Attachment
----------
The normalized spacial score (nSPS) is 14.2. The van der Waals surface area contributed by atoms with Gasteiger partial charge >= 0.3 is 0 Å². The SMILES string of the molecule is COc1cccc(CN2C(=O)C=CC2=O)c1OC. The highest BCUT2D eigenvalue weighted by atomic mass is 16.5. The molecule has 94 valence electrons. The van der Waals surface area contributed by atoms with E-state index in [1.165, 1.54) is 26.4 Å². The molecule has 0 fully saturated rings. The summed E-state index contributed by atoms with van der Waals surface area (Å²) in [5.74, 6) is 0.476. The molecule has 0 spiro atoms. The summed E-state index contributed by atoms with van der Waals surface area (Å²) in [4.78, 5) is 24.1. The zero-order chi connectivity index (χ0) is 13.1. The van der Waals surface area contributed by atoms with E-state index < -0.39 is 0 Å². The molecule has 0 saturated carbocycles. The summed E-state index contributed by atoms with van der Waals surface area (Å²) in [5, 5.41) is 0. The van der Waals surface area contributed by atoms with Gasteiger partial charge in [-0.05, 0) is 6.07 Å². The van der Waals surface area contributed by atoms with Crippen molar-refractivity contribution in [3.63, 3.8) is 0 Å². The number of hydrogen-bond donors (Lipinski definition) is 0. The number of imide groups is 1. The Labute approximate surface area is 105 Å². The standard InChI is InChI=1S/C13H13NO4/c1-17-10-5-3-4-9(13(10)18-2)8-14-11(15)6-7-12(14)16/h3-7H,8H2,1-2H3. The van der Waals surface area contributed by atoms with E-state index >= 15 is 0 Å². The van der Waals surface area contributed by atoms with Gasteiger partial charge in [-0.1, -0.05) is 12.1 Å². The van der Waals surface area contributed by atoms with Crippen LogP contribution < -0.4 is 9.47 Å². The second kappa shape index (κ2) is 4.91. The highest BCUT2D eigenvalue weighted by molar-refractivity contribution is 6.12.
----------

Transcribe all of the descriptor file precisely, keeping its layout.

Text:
The normalized spacial score (nSPS) is 14.2. The van der Waals surface area contributed by atoms with Gasteiger partial charge >= 0.3 is 0 Å². The SMILES string of the molecule is COc1cccc(CN2C(=O)C=CC2=O)c1OC. The highest BCUT2D eigenvalue weighted by atomic mass is 16.5. The molecule has 94 valence electrons. The van der Waals surface area contributed by atoms with E-state index in [1.165, 1.54) is 26.4 Å². The molecule has 0 fully saturated rings. The summed E-state index contributed by atoms with van der Waals surface area (Å²) in [5.74, 6) is 0.476. The molecule has 0 spiro atoms. The summed E-state index contributed by atoms with van der Waals surface area (Å²) in [4.78, 5) is 24.1. The zero-order chi connectivity index (χ0) is 13.1. The van der Waals surface area contributed by atoms with E-state index < -0.39 is 0 Å². The molecule has 0 saturated carbocycles. The summed E-state index contributed by atoms with van der Waals surface area (Å²) in [5, 5.41) is 0. The van der Waals surface area contributed by atoms with Gasteiger partial charge in [-0.05, 0) is 6.07 Å². The van der Waals surface area contributed by atoms with Crippen molar-refractivity contribution in [3.63, 3.8) is 0 Å². The number of hydrogen-bond donors (Lipinski definition) is 0. The number of imide groups is 1. The Labute approximate surface area is 105 Å². The standard InChI is InChI=1S/C13H13NO4/c1-17-10-5-3-4-9(13(10)18-2)8-14-11(15)6-7-12(14)16/h3-7H,8H2,1-2H3. The van der Waals surface area contributed by atoms with E-state index >= 15 is 0 Å². The van der Waals surface area contributed by atoms with Gasteiger partial charge in [-0.1, -0.05) is 12.1 Å². The van der Waals surface area contributed by atoms with Crippen LogP contribution < -0.4 is 9.47 Å². The second kappa shape index (κ2) is 4.91. The highest BCUT2D eigenvalue weighted by molar-refractivity contribution is 6.12.